"After watching the commercial, I feel like there is more hope in the world. Hope for agriculture, for family farmers, to feed a growing population, to connect everyday Americans to where their food comes from and to build a greater connected community for agriculture in America." - ThePinkePost

"We begin to arrive at a question, which is how do small farmers, of the sort valorized in the commercial, afford shiny new pickup trucks? Anecdotally, they answer is that the cannot afford to, or they prefer to spend their disposable incomes on things like mortgage payments and fixing holes in roofs." - thegurglingcod.typepad.com

"Many liberal voices are rising to decry the spot as commercial pandering and emotional manipulation. Just keep in mind that many of those same voices have never shied away from using images of abused puppies and kittens to solicit money to build their war chest and line their own pockets without committing any real resources to the plight of those creatures they exploit." - raybowman.wordpress.com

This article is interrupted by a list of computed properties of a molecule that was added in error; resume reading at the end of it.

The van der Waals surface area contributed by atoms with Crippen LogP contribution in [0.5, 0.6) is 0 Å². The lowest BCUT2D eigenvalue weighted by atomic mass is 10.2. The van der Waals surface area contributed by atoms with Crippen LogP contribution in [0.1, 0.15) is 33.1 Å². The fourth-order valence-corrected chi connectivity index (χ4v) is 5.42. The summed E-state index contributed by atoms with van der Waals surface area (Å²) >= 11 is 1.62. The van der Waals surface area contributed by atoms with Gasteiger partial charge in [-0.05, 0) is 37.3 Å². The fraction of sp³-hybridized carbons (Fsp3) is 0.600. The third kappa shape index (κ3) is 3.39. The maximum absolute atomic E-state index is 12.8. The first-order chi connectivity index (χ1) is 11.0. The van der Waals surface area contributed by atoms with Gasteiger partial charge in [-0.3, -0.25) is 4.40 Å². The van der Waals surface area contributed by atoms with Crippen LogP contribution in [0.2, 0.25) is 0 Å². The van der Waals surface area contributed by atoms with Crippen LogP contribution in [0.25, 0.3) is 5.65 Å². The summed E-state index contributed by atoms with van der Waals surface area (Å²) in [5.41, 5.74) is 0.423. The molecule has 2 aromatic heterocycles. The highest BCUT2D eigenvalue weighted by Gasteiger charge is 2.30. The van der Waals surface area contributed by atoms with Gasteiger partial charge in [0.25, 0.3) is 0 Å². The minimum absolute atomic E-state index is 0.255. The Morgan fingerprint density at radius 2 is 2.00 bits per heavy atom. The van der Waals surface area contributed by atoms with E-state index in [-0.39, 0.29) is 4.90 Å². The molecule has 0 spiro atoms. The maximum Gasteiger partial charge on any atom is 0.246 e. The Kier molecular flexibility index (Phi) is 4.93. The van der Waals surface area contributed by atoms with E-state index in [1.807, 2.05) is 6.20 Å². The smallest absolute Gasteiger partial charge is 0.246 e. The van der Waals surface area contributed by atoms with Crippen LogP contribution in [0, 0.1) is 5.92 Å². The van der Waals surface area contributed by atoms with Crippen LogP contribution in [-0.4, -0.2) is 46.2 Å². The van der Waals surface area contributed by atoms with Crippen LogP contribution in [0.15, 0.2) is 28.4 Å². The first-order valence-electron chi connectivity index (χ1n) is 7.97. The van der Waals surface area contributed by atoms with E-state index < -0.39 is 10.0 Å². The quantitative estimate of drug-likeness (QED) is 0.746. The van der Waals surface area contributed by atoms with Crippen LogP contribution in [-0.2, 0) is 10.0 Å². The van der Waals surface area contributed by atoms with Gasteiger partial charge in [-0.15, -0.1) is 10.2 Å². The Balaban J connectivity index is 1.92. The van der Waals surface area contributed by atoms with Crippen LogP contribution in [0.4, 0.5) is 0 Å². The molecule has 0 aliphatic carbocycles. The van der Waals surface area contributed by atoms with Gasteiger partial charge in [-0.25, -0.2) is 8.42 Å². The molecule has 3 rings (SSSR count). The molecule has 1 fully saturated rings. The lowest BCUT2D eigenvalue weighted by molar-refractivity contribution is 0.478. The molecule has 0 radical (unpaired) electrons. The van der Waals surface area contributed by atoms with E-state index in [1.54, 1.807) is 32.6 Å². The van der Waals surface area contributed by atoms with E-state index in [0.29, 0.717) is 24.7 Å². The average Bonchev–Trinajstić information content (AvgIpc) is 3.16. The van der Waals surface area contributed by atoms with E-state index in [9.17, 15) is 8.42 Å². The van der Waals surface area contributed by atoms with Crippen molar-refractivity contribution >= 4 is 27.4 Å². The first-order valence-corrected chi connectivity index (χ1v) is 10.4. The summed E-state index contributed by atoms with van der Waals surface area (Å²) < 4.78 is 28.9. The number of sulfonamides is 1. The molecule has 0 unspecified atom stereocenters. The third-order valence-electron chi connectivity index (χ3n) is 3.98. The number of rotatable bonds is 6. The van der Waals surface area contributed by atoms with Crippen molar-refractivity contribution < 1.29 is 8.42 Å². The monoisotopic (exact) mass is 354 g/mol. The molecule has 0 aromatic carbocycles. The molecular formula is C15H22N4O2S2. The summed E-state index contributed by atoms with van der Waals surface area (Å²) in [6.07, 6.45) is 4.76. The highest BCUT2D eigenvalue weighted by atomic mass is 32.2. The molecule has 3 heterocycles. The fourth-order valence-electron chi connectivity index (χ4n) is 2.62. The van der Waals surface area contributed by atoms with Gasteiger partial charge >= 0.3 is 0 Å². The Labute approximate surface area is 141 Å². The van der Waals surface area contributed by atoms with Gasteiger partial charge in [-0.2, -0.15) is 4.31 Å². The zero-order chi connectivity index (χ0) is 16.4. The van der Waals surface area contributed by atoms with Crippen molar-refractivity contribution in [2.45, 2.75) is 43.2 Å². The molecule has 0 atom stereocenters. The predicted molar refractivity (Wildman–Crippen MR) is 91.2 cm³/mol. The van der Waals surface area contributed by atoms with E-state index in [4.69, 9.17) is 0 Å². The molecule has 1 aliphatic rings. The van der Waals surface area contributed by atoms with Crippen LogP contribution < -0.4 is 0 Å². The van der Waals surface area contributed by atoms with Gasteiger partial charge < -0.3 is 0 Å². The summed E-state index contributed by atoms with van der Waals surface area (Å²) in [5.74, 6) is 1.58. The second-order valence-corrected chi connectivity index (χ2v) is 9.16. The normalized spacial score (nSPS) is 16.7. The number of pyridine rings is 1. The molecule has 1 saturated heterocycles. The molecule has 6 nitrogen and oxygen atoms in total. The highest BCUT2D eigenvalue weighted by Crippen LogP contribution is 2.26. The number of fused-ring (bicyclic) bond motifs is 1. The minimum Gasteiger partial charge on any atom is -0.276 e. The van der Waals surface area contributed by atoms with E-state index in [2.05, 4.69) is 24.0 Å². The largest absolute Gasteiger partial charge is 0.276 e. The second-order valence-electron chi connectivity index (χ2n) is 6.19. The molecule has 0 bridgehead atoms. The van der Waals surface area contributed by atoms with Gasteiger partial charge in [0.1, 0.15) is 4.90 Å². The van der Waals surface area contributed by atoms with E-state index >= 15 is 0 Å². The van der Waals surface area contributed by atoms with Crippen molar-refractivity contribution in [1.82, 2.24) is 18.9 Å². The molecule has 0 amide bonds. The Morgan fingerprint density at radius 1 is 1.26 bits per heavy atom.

"You may know that I farm with my dad and grandpa right now. Actually during my last semester of college I said I didn’t want to farm, but six years later I told my parents I did. My wife and I have a 3-year-old son ourselves. Maybe someday he’ll want to do what Dad does too." - thefarmerslife.wordpress.com

"Look, if we continue to assume farmers are not frightfully smart, good hearted chaps working with the technology of the late 1930s, how are we ever going to get a sensible grip on agriculture?" - rachellaudan.com